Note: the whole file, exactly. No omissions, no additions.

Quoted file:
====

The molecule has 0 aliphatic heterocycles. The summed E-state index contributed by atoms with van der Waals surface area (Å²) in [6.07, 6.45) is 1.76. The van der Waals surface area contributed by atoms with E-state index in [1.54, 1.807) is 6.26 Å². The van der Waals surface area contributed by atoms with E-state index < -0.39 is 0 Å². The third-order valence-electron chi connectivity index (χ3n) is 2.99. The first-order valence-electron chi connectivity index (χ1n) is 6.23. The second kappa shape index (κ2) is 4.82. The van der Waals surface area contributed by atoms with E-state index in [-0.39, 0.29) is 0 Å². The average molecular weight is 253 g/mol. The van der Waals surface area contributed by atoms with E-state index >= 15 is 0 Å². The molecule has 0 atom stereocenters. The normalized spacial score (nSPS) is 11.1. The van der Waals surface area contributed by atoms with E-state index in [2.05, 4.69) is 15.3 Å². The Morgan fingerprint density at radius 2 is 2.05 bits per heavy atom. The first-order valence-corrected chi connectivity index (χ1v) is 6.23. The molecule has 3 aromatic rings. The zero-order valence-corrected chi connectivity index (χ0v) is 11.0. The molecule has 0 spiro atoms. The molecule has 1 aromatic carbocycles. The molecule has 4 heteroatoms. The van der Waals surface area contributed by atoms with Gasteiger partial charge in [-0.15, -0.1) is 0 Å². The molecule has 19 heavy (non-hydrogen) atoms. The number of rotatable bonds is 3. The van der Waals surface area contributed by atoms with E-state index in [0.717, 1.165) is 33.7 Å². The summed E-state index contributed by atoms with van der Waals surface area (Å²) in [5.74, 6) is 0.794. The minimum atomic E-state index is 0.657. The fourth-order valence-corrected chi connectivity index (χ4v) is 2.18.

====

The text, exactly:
The molecule has 0 aliphatic heterocycles. The summed E-state index contributed by atoms with van der Waals surface area (Å²) in [6.07, 6.45) is 1.76. The van der Waals surface area contributed by atoms with E-state index in [1.54, 1.807) is 6.26 Å². The van der Waals surface area contributed by atoms with E-state index < -0.39 is 0 Å². The third-order valence-electron chi connectivity index (χ3n) is 2.99. The first-order valence-electron chi connectivity index (χ1n) is 6.23. The second kappa shape index (κ2) is 4.82. The van der Waals surface area contributed by atoms with E-state index in [-0.39, 0.29) is 0 Å². The average molecular weight is 253 g/mol. The van der Waals surface area contributed by atoms with E-state index >= 15 is 0 Å². The molecule has 0 atom stereocenters. The normalized spacial score (nSPS) is 11.1. The van der Waals surface area contributed by atoms with E-state index in [2.05, 4.69) is 15.3 Å². The Morgan fingerprint density at radius 2 is 2.05 bits per heavy atom. The first-order valence-corrected chi connectivity index (χ1v) is 6.23. The molecule has 3 aromatic rings. The zero-order valence-corrected chi connectivity index (χ0v) is 11.0. The molecule has 0 spiro atoms. The molecule has 1 aromatic carbocycles. The molecule has 4 heteroatoms. The van der Waals surface area contributed by atoms with Gasteiger partial charge in [-0.15, -0.1) is 0 Å². The molecule has 19 heavy (non-hydrogen) atoms. The number of rotatable bonds is 3. The van der Waals surface area contributed by atoms with E-state index in [0.717, 1.165) is 33.7 Å². The summed E-state index contributed by atoms with van der Waals surface area (Å²) in [5.74, 6) is 0.794. The minimum atomic E-state index is 0.657. The fourth-order valence-corrected chi connectivity index (χ4v) is 2.18.